By Erin Hicks
Regular aspirin use can lead to eye damage later in life, found researchers from the University of Wisconsin in a new study, but that’s no reason to go off the aspirin just yet, say some doctors.
The Wisconsin study found that regular aspirin use for 10 years was associated with a statistically significant increase in the risk of a certain form of age-related macular degeneration (AMD), which results in the loss of vision in the center of the visual field due to damage to the retina.
Macular degeneration makes it harder to do things that require sharp central vision, like reading, driving, and recognizing faces. Since it doesn’t affect side vision, macular degeneration does not lead to complete blindness.
Barbara E.K.Klein, MD of the University of Wisconsin School of Medicine and Public Health and colleagues used data from the Beaver Dam Eye Study, a long-term population-based study of age-related eye diseases conducted in Wisconsin and found that regular aspirin use over a 10-year period was associated with a 63 percent increased risk of late AMD.
Eye exams were performed every five years over a 20-year period for almost 5,000 adults. Study participants were between the ages of 43 to 86 when they began the study. At exams, participants were asked if they had regularly used aspirin at least twice a week for more than three months.
Researchers measured the incidences of different types of AMD among the people in the study. There were 512 cases of early AMD and 117 cases of late AMD over the course of the study.
The estimated incidence of late AMD was 1.76 percent in regular aspirin users compared with 1.03 percent in non-users.
The incidence of late AMD was also higher with five years of aspirin use, but the finding was not statistically significant, researchers found.
Researchers found no relationship between 10-year use of any nonsteroidal anti-inflammatory drugs or warfarin and the risk of AMD.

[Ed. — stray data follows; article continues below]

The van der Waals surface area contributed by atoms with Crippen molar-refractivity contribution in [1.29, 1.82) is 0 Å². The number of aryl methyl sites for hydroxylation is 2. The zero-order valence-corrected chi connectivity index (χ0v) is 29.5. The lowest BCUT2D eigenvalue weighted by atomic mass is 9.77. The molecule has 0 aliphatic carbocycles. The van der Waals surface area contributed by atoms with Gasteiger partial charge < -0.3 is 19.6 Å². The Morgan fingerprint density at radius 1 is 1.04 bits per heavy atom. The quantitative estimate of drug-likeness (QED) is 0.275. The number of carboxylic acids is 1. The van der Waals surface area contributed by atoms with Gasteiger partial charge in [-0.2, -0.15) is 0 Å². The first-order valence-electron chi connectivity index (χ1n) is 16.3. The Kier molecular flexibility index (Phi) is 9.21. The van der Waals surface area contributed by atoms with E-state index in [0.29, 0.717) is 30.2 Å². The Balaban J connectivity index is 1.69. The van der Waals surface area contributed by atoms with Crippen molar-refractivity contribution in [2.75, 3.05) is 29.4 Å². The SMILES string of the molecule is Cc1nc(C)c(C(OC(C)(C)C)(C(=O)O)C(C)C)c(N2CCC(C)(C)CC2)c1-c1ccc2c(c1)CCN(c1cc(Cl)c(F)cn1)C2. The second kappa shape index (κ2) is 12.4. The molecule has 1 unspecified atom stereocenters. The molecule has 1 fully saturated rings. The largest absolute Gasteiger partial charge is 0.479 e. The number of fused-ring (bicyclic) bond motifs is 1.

The study was published in the Dec. 19 issue of the Journal of the American Medical Association.
Unclear Link Between Aspirin and Macular Degeneration
Some retina specialists were surprised at the study findings when it was first suggested about a year ago that there might be a link between aspirin and AMD, says Dr. Robert Cykiert, MD, Clinical Associate Professor, Department of Ophthalmology at New York University. “Many retina doctors did not believe this was true because they have never seen anything like it in their practice. Not only that, there is no obvious mechanism for how aspirin would affect AMD,” says Dr. Cykiert. “Unless there’s something hidden about AMD that we don’t understand yet, there doesn’t seem to be a logical explanation for it, so we tend to doubt it before we have more evidence.”
The study had room for error too, says Cykiert. While it involved many patients over a long period and included statistical analysis, the patients who were studied were mostly of European descent. It's possible that in a group of people with similar DNA, there could be more genetic susceptibility to AMD.
He also points out that the study was retrospective and relied to a great degree on patients reporting their aspirin intake over a long period of time. “My patients take Tylenol and some think it’s the same thing as aspirin, so there is room for error here in what the patients reported,” says Cykiert.
Lifestyle Factors That Could Contribute to AMD
There are known risk factors for AMD. “There’s an association with cigarette smoking — those who smoke have an early onset of AMD and it progresses more rapidly,” says Cykiert.
He also says diet could play a role — those who eat leafy green vegetables and fruits seem to have less of a risk of developing AMD and milder cases if they develop it. “We believe a diet that’s high in vegetables, fruits, antioxidants, and vitamins has a protective role in preventing the development of AMD,” he says.
And don’t forget to wear shades when you go outside — there is some evidence that UV light may have a toxic effect on the retina over decades of exposure. “We advise people to wear sunglasses outdoors that have UV block or UV prevention, which can also protect against cataract formation,” Cykiert says.
Don’t Go Off the Aspirin Just Yet
It’s very important not to stop aspirin treatment if your doctor has ordered it, Cykiert emphasizes.
“I have many elderly patients who were prescribed an aspirin treatment by their doctors to help prevent a stroke or heart attack and I think it would be a huge mistake if they stopped the treatment because of this study,” he says. “Until we have more evidence and before more testing is done, don’t stop your aspirin.”
"Aspirin and Eye Damage: Docs Say Don't Stop Treatment Yet" originally appeared on Everyday Health.